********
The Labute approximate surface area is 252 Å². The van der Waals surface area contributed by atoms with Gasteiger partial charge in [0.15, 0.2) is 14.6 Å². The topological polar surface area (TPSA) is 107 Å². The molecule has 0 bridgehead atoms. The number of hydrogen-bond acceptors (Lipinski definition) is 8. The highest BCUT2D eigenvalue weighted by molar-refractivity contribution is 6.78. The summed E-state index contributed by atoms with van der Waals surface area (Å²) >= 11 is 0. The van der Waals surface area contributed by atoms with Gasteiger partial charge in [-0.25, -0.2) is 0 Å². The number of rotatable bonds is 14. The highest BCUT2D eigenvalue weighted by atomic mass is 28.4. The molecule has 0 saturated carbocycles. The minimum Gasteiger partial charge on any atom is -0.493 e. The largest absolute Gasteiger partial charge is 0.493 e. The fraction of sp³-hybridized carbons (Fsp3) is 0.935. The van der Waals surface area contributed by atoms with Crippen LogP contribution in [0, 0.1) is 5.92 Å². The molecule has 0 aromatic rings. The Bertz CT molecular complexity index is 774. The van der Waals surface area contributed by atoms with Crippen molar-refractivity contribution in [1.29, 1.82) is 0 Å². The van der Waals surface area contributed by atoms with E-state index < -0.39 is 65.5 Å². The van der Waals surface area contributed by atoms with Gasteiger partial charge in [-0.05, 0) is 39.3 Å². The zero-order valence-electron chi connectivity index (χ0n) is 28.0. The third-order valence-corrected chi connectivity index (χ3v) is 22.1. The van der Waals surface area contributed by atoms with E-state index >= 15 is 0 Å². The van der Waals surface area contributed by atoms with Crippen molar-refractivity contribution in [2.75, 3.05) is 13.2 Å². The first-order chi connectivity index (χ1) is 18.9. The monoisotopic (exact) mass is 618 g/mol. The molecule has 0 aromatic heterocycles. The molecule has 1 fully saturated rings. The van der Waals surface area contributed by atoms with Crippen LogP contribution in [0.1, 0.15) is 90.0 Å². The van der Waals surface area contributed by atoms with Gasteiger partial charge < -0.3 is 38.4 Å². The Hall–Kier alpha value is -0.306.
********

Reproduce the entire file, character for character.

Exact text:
The Labute approximate surface area is 252 Å². The van der Waals surface area contributed by atoms with Gasteiger partial charge in [0.15, 0.2) is 14.6 Å². The topological polar surface area (TPSA) is 107 Å². The molecule has 0 bridgehead atoms. The number of hydrogen-bond acceptors (Lipinski definition) is 8. The highest BCUT2D eigenvalue weighted by molar-refractivity contribution is 6.78. The summed E-state index contributed by atoms with van der Waals surface area (Å²) >= 11 is 0. The van der Waals surface area contributed by atoms with Gasteiger partial charge in [-0.25, -0.2) is 0 Å². The number of rotatable bonds is 14. The highest BCUT2D eigenvalue weighted by atomic mass is 28.4. The molecule has 0 saturated carbocycles. The minimum Gasteiger partial charge on any atom is -0.493 e. The largest absolute Gasteiger partial charge is 0.493 e. The fraction of sp³-hybridized carbons (Fsp3) is 0.935. The van der Waals surface area contributed by atoms with Crippen LogP contribution in [0, 0.1) is 5.92 Å². The molecule has 0 aromatic rings. The Bertz CT molecular complexity index is 774. The van der Waals surface area contributed by atoms with Crippen molar-refractivity contribution in [1.29, 1.82) is 0 Å². The van der Waals surface area contributed by atoms with E-state index < -0.39 is 65.5 Å². The van der Waals surface area contributed by atoms with Gasteiger partial charge in [-0.05, 0) is 39.3 Å². The zero-order valence-electron chi connectivity index (χ0n) is 28.0. The third-order valence-corrected chi connectivity index (χ3v) is 22.1. The van der Waals surface area contributed by atoms with E-state index >= 15 is 0 Å². The van der Waals surface area contributed by atoms with Crippen molar-refractivity contribution in [2.75, 3.05) is 13.2 Å². The first-order chi connectivity index (χ1) is 18.9. The monoisotopic (exact) mass is 618 g/mol. The molecule has 0 aromatic heterocycles. The molecule has 1 fully saturated rings. The van der Waals surface area contributed by atoms with Crippen LogP contribution in [0.1, 0.15) is 90.0 Å². The van der Waals surface area contributed by atoms with Gasteiger partial charge < -0.3 is 38.4 Å². The Hall–Kier alpha value is -0.306.